Rather than paying the costs to provide a specific group health plan benefit (a "defined benefit"), employers fix their costs on a monthly basis by establishing a Defined Contribution Health Plan.
The general concept of a Defined Contribution Health Plan is that a company gives each employee a fixed dollar amount (a "Defined Contribution") that the employees choose how to spend. Typically, employees are allowed to use their Defined Contribution allowance to reimburse themselves for individual health insurance costs.
Defined Contribution Health Plans are an affordable alternative to employer-sponsored group health insurance plans. Defined Contribution Health Plans by themselves are not health insurance plans.
Defined Contribution Health Plans are programs that allow employees to be more involved in their healthcare choices. With a Defined Contribution Health Plan, employees are responsible for selecting an individual health insurance plan and making payments out of their own finances.
The sections outlined on our navigation bar provide more information about Defined Contribution Health Plans.
Use Cases for Defined Contribution Health Plans
The term Defined Contribution is a big buzzword in the health benefits industry. This section provides an overview of what Defined Contribution Health Plans are, and how they are used.
Defined Benefit vs. Defined Contribution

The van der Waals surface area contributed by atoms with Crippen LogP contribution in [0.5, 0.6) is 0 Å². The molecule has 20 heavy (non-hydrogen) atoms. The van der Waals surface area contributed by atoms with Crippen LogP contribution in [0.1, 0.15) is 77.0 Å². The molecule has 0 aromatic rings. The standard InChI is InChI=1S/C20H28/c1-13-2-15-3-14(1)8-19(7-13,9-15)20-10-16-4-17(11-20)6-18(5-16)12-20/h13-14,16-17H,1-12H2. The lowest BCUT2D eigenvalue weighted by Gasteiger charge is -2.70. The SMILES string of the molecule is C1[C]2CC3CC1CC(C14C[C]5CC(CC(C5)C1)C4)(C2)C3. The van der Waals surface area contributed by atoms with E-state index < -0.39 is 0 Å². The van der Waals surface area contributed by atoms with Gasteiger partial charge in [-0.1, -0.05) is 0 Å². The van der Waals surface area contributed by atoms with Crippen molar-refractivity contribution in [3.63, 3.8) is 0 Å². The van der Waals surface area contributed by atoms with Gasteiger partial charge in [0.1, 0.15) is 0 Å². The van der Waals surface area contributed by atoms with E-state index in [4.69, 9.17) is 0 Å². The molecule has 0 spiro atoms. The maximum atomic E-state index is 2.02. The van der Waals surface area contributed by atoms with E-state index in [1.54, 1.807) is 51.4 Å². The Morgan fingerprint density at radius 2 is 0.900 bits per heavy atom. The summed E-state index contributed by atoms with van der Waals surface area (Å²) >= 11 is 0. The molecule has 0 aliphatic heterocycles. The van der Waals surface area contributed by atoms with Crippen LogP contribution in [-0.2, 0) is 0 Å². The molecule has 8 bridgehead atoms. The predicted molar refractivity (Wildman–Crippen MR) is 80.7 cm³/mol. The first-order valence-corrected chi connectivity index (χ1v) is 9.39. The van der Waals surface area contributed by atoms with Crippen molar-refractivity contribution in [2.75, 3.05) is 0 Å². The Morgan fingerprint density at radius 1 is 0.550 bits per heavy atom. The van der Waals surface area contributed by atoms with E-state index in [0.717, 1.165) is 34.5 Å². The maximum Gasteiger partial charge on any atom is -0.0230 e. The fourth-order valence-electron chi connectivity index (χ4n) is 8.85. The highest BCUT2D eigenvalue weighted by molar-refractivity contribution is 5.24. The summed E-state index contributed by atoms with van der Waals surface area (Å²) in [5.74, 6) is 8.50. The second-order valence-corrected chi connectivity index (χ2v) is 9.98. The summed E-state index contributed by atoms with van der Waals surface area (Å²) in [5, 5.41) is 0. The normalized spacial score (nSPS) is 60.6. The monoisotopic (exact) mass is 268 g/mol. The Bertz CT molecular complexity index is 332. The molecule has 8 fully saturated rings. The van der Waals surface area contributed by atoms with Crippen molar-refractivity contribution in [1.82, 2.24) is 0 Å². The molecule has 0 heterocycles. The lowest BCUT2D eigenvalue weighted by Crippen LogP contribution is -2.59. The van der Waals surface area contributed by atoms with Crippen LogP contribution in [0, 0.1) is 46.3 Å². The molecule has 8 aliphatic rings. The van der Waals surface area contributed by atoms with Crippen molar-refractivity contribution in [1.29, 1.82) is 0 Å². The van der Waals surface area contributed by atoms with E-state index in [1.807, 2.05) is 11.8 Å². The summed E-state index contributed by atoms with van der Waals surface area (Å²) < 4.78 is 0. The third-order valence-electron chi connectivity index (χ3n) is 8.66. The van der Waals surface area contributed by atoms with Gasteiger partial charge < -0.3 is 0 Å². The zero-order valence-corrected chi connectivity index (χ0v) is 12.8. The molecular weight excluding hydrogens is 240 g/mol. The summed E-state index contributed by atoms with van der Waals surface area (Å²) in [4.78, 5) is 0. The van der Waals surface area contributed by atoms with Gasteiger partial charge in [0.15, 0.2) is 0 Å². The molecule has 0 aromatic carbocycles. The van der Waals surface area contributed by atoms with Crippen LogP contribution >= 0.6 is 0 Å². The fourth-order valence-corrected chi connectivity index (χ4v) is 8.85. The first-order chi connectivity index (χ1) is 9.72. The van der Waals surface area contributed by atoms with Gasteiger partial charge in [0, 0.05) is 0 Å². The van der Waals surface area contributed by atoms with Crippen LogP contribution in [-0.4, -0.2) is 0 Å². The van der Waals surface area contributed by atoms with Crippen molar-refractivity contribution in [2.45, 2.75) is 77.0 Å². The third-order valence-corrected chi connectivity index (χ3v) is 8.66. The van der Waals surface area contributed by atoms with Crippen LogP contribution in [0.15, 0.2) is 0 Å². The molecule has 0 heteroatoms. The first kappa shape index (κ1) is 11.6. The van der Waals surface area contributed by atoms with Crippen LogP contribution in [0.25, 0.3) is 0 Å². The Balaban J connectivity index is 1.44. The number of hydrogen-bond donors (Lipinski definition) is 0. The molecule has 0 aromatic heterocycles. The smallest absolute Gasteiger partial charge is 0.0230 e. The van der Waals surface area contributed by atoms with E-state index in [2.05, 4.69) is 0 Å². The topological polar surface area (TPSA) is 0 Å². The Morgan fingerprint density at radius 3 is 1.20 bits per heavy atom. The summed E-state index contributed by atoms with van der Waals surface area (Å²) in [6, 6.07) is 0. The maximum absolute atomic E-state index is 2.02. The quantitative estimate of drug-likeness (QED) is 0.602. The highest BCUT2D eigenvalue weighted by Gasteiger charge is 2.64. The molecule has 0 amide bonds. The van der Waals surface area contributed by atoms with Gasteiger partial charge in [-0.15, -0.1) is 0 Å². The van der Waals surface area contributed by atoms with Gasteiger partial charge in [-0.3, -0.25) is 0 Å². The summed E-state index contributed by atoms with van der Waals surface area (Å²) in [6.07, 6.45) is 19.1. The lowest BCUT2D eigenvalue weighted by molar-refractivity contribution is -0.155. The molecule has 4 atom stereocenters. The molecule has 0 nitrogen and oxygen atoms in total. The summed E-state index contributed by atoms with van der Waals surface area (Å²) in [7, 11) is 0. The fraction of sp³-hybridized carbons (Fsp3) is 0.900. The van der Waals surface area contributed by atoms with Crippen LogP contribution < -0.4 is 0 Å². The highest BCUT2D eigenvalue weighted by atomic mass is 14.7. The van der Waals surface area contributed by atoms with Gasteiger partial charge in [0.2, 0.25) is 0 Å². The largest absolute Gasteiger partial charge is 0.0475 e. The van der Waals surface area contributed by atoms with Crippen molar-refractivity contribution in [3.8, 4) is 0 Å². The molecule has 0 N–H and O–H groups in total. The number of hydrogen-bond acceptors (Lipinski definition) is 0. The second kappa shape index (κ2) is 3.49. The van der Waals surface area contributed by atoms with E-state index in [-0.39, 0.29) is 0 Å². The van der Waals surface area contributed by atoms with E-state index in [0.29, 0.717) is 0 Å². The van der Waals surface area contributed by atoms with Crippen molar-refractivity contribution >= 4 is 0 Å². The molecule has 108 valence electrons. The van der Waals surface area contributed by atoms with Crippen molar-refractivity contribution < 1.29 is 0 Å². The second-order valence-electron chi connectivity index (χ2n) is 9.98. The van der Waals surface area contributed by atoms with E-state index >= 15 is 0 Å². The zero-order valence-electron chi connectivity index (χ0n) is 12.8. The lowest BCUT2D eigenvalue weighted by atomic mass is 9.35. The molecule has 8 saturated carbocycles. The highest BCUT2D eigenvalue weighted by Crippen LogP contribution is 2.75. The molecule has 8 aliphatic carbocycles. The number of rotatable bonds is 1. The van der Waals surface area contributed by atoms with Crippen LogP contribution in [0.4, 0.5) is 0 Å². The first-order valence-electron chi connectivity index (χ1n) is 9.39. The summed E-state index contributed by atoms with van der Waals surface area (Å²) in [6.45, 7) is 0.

First, let's start with a concept most people are familiar with. In the retirement space, Defined Contribution is a type of retirement savings plan in which the amount of the employer's annual contribution is specified, such as with a 401(k). Compare this to a pension plan where the employer specifies the benefit (a defined benefit).
In healthcare, the same logic is followed. A Defined Contribution Health Plan is a type of health plan in which the amount of the employer's annual contribution to employees' healthcare (Ex: individual health insurance policies) is specified. Compare this to a group health plan where the employer specifies the group health insurance plan (again, a defined benefit).
How Defined Contribution Health Plans Work
Defined Contribution Health Plans offer an alternative to “defined benefit” group health insurance plans. Just as employers realized the savings associated with moving away from defined benefit retirement pensions and toward Defined Contribution 401(k)s, many businesses are applying this model to their health benefits programs.
The general strategy of a Defined Contribution Health Plan is that:
- The employer implements a Section 105 Medical Reimbursement Plan to give each employee a fixed monthly healthcare allowance to spend on an individual health plan.
- Employees select and purchase the individual or family health plan of their choice. Employees may purchase their own policy directly from any health insurance company, through a broker, or from the state Health Insurance Marketplaces.
- The employer reimburses employees up to the amount of their Defined Contribution allowance.
Defined Contribution Health Plans by themselves are not health insurance plans. Defined Contribution plans give the employer control of benefits, while giving employees choice and a great benefit.
Why Defined Contribution Health Plans Work